in an earlier post i shared a story from kris steen, a recruiter who discovered exercising gave a surprising assist to her career advancement. i met kris in a private facebook group for the members of an online 12-week fitness challenge.
this challenge provides the other members and me with monthly strength training and weekly high-intensity interval training (HIIT) plans. if we adhere to the challenge’s schedule, we end up exercising six times per week: three strength training sessions and three HIIT sessions. the strength training sessions include military pushups, sissy squats and bulgarian sissy squats, the HIITs burpees and a host of other exercises i’d never heard of before starting the challenge—and sometimes wish i’d still not heard of. as we complete our sessions, we post “accountability updates” to the challenge’s private facebook group.
i joined the challenge primarily because my neighbor’s the founder. it didn’t hurt that i was bored with my current exercise routine, either. but there was a third reason for my joining: i was curious how this operation—particularly the private social group—worked. pew and many, many others have shown how social groups, or “patient communities,” as they’re often called, support people coping with a health condition or those responsible for their care. and i’ve written about the need and the possibility for online communities within a company’s wellness program, but i’ve not experienced one firsthand. joining this group was one way to see for myself.
lessons gleaned from a 9-month butt kicking
it’s been nine months since i signed up. since then, i’ve learned a few things:
- HIIT can kick your butt
- you can dramatically change your physical appearance even after you’d long given up hope
- workouts don’t need to be 40 to 60 minutes to be effective
- accountability to others makes you “show up”
- a mixed group allows for inspiration gained and given
- being part of a group lends strength and builds empathy
these last three bullets are the ones i want to dive into, because they’re the ones that matter to employers. anyone who wants to personally know more about the challenge can hit me up in the comments.
emotional ballast and empathy built
the women participating in the challenge represent a broad range of fitness and exercise experience. there are women grappling with weight issues, women who are serious bodybuilders, and women like me—just looking to mix it up a bit. there’s also a range of ages, from twenties and early thirties up to women in their mid- to late-fifties.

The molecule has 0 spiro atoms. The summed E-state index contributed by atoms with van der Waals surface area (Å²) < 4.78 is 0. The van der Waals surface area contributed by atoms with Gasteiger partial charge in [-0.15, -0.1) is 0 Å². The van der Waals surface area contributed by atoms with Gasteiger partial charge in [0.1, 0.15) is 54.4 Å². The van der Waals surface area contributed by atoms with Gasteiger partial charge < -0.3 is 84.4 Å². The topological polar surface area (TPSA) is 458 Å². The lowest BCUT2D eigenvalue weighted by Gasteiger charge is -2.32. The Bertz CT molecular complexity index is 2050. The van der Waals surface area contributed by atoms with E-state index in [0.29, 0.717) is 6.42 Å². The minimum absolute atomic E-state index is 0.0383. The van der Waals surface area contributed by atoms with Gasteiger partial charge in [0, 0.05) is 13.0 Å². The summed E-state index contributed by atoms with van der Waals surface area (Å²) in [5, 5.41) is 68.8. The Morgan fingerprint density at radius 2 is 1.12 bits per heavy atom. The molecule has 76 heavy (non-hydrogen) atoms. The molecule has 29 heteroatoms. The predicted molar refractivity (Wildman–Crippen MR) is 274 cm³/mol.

as with any group made up of strangers, we initially discussed only the niceties, or we posted our accountability updates to the group and moved on with our day. within the first months of participating, however, women started to share their physical transformations—and their emotional ones. one woman gained self-esteem with each pound shed. she spoke of taking on crippling family issues. another divulged her battle with an eating disorder and found comfort and confidence within the group. and yet another shared her daughter’s triumphal transformation story through photos of her daughter morbidly obese straight on through to posing in fitness competitions.
several of the serious bodybuilders motivated us simply with their presence, but they applauded us and guided us, too. when we were confused about a certain exercise, they instructed us. soon we guided each other about food choices, healthy travel, family health, indulgences, good reads and resources.
we clapped for each other, we sighed for each other. we started calling each other out—especially when women went AWOL and we wanted to pull them back, give them support and keep them on track.
this is what social groups do for people. they offer you commiseration, understanding, guidance, information and instruction. they build awareness and empathy for others in situations dissimilar to yours. they build skills passed from one member to another. they create bonds that positively affect the change at hand but bleed into other areas.
company-facilitated private groups
because of the powerful benefits online communities offer, smart companies will consider how they can support groups of this nature. i’d propose a few guidelines:
- create groups that employees consider safe zones and appeal to a large audience. your groups will see more traffic if they focus on conditions that feel less personal and that more employees experience. lifestyle conditions are a good place to start. so are groups devoted to adult caregivers and single mothers—groups grappling with a unique and stressful set of responsibilities and present in most companies.
- be explicit about the employer’s role in the group. employers want to be facilitators, not moderators of these groups, so their interest in the group won’t be questioned. after creating the group and communicating its availability, employers would be wise to step back and let the group set its own norms.
- make resources highly visible. patient communities draw people with a voice and those seeking to learn from them. these passive consumers of information are ready to take action, or are at least contemplating it. bake hyperlinks and resource-rich information into your groups so such readiness is enabled and these “lurkers” empowered.